- Bullish USD sentiment clearly became overly reliant on the Trump Administration’s desired agenda of tax cuts, deregulation, and infrastructure.
- Due to the host of potential political scandals plaguing the Administration, as well as general political dysfunction in the US Congress, expectations of a pro-growth agenda being enacted this year have been significantly muted, though not completely discounted by Assist FX.
- Assist FX still sees passage of a lighter version of market-friendly reforms in 4Q2017/1Q2018 limping past the finish line in what is becoming a non-consensus call. Sparring blocs within the Republican party will increase cooperation as political viability becomes increasingly threatened for the 2018 midterm elections.
- In the near term, USD will struggle to stage sustainable rallies as political uncertainty takes its toll.
- As financial asset prices in equities, real estate, and alternatives continue to inflate further into historically stretched valuation territory, it will place pressure on the Fed to remain on track for gradual rate hikes approximately once per quarter.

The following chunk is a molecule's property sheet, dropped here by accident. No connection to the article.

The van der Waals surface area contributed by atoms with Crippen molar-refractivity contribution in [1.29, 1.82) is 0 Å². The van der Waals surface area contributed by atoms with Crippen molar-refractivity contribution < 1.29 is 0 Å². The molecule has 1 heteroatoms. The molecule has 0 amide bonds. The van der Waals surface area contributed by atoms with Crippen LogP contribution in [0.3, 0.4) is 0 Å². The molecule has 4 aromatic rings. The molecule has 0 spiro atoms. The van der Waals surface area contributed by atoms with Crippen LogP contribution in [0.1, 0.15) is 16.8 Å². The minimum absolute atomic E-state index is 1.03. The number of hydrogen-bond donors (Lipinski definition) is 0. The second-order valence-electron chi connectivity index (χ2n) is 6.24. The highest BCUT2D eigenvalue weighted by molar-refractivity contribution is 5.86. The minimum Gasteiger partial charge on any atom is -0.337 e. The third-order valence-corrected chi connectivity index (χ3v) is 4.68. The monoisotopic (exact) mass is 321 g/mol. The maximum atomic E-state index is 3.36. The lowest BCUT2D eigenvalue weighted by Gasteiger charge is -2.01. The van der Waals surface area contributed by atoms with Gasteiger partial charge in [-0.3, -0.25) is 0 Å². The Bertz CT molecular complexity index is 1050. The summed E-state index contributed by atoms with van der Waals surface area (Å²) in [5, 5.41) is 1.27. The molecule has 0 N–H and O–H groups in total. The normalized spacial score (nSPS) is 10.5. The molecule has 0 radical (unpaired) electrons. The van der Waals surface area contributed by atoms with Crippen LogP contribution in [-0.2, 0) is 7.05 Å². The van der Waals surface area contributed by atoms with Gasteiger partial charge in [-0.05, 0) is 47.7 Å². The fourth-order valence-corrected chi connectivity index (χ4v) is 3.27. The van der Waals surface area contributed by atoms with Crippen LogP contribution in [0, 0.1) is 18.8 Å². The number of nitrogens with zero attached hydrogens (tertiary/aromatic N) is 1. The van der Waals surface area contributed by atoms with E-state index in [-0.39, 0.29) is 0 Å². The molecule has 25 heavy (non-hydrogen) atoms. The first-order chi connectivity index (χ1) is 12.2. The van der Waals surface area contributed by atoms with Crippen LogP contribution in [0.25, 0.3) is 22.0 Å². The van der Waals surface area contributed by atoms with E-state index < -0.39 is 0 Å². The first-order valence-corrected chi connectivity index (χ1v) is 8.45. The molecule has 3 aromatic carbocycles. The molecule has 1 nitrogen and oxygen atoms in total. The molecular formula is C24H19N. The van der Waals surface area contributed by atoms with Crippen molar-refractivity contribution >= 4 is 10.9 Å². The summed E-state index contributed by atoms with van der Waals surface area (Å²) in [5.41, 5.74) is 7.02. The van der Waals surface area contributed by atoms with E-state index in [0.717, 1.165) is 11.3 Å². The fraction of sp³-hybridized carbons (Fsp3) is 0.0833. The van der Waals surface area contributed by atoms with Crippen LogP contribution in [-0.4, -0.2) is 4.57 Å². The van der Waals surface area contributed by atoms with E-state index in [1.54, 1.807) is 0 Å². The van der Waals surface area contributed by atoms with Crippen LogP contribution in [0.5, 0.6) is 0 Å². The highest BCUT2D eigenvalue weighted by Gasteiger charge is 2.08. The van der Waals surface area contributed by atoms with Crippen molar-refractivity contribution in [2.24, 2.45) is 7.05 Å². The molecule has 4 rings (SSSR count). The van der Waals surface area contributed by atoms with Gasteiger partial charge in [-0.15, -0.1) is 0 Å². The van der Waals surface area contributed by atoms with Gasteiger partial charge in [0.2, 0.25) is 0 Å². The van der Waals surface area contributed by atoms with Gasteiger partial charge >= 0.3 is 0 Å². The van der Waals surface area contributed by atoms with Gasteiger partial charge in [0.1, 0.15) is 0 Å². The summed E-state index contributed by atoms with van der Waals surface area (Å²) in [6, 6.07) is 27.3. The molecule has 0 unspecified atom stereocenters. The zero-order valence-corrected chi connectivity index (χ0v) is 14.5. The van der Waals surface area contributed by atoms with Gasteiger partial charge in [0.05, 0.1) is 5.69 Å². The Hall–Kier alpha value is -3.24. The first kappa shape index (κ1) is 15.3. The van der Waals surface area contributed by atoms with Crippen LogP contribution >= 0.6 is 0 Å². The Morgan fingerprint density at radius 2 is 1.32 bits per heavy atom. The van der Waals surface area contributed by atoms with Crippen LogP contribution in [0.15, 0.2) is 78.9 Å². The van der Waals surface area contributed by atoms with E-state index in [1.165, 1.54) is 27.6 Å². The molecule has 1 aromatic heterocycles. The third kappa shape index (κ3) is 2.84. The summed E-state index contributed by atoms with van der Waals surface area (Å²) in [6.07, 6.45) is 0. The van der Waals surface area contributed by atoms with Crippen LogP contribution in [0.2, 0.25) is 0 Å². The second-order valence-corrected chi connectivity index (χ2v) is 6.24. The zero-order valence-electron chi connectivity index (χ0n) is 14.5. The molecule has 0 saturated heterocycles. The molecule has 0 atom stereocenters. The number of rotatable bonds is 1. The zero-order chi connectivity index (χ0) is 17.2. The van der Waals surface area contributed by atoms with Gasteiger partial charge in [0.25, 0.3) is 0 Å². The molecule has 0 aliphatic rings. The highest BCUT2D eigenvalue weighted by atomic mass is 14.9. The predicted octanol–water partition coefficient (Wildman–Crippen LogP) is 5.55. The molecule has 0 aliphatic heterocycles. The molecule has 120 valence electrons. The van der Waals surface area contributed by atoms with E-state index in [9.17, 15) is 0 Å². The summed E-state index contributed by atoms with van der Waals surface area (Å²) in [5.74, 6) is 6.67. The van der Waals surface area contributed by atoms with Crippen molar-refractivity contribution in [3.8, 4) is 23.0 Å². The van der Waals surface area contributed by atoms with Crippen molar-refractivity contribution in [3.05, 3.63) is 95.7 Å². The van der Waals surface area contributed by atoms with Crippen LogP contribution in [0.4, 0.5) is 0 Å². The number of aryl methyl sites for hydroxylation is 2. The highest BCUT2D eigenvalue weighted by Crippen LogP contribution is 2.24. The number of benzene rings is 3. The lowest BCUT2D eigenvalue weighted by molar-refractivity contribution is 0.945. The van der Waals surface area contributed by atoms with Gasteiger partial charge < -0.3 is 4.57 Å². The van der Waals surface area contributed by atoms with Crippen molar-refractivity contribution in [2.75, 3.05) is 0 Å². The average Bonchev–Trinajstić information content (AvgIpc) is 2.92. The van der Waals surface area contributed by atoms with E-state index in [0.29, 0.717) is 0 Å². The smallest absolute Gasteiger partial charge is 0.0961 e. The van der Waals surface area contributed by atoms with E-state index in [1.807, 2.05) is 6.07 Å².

- Long duration USTs will be pressured by lower real yields, lifting rates at the long end of the curve. This will contribute to moderate firming in USD in the medium term 3-6 month outlook.
- Top risks to this view include a pronounced spillover effect from China’s debt deleveraging efforts resulting in global financial market instability, as well as any number of potential Trump Administration scandals escalating to such severity that the blow-back shifts the political landscape in favor of left leaning populists for 2018 and beyond. While these risks are currently underappreciated by markets, they are not our base case.
- China has decided it is time to pull away the punch bowl for a little while.
- There is a coordinated series of moves by China’s leadership to slow down the risk buildup posed by excess leverage.